Pharmaceuticals and Personal Care Products in the Waters of Lake Mead, Nevada. Snyder, S.A., Kelly, K.L., Grange, A.H., Sovocool, G.W., Snyder, E.M. and Giesy, J.P. Ch 7 in Pharmaceuticals and Personal Care Products in the Environment: Scientific and Regulatory Issues; Daughton, C.G. and Jones-Lepp, T., Eds.; Symposium Series 791; American Chemical Society, Washington, DC, pp. 116-141, (2001).
Identifying Endocrine Disruptors by High Resolution Mass Spectrometry. A.H. Grange, G.W. Sovocool, Ch. 9 in Advances in Analysis of Environmental Endocrine Disruptors, L.H.Keith, T.L. Jones, L.L. Needham, Eds. Symposium Series 747, American Chemical Society, Washington, DC, pp.133-145 (2000).
Capillary Electrophoresis and Capillary Electrochromatography of Organic Pollutants. G.W. Sovocool, W.C. Brumley, and J. R. Donnelly. Electrophoresis, 20:3297-3310, (1999).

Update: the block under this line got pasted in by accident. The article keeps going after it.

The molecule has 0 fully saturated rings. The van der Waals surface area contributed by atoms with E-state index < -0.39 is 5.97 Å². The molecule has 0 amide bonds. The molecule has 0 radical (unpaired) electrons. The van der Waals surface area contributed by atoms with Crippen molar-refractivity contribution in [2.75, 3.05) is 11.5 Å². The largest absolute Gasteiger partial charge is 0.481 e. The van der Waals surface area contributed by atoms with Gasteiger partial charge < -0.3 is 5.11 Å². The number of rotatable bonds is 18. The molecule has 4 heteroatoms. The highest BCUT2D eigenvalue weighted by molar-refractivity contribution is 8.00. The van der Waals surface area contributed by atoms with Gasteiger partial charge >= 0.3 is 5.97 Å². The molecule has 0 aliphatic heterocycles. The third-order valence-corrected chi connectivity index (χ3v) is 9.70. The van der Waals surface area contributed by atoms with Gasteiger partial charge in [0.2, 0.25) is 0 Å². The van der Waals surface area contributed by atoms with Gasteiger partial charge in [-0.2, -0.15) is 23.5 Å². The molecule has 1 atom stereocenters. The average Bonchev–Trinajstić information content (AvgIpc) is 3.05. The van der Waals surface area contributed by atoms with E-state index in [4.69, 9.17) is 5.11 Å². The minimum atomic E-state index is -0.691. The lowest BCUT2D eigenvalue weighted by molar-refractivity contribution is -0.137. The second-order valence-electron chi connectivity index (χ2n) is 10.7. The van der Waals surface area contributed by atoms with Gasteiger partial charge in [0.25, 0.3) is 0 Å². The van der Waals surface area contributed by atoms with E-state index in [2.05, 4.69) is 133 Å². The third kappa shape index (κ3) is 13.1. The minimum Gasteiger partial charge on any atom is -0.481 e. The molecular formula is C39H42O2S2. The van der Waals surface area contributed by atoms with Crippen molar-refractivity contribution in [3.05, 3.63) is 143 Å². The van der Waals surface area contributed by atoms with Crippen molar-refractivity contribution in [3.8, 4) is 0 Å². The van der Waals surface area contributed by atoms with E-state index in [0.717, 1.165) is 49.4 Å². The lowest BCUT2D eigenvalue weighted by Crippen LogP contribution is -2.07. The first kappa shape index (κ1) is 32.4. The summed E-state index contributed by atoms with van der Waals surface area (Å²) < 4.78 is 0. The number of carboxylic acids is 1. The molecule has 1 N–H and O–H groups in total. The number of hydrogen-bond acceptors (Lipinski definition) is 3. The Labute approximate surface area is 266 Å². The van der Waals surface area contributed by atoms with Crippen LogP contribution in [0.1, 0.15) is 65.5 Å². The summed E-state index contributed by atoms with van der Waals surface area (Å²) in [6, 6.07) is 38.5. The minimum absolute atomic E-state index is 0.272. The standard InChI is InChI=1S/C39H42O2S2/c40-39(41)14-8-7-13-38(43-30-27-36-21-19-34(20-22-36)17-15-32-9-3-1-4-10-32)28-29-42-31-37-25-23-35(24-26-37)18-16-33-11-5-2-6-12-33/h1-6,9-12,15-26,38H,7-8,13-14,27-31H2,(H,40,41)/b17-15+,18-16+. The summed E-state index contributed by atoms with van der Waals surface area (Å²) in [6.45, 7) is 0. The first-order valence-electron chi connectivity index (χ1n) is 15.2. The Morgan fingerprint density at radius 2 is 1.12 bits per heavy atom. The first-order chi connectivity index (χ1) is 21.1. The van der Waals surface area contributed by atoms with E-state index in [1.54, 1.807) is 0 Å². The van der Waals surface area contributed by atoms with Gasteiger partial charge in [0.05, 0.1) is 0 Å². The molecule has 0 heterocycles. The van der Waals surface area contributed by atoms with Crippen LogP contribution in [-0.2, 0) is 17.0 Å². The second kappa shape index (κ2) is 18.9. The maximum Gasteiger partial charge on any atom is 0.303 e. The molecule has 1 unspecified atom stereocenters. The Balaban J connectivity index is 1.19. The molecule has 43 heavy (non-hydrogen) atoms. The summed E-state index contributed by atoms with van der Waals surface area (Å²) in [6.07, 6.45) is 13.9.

Determination of Elemental Compositions by High Resolution Mass Spetrometry
Without Mass Calibrants. A. H. Grange and G.W. Sovocool.
Rapid Comm. In Mass Spectrom., 13:673-686, (1999).
Mass Peak Profiling from Selected-Ion Recording Data (MPPSIRD) as a Tool for Regulatory Analyses. A. H. Grange and G.W. Sovocool. JAOAC International, 82, 1443-1457, (1999).
Powerful New Tools for Analyzing
Environmental Contaminants: Mass Peak Profiling from Selected-Ion-Recording
Data and a Profile Generation Model. A.H. Grange, W.C. Brumley, G.W.
Sovocool. American Environmental Laboratory,
1998, 10, 1,6-7.
Identification of Pollutants in a Municipal Well Using High Resolution Mass Spectrometry. A. H. Grange, G.W. Sovocool, J. R. Donnelly, F. A. Genicola, and D. F. Gurka. Rapid Comm. In Mass Spectrom. 12, 1161-1169, (1998).
Determination of Elemental Compositions from Mass Peak Profiles of the Molecular Ion (M) and the M+1 and M+2 Ions. A. H. Grange, J. R. Donnelly, G.W. Sovocool, and W.C. Brumley. Analytical Chemistry, 68, 553-560, (1996).
Software-Based Mass Spectral Enhancement to Remove Interferences from Spectra of Unknowns. Nelson R. Herron, Joseph R. Donnelly, and G. Wayne Sovocool. J. Am. Soc. Mass Spectrom., 7, 598-604, (1996).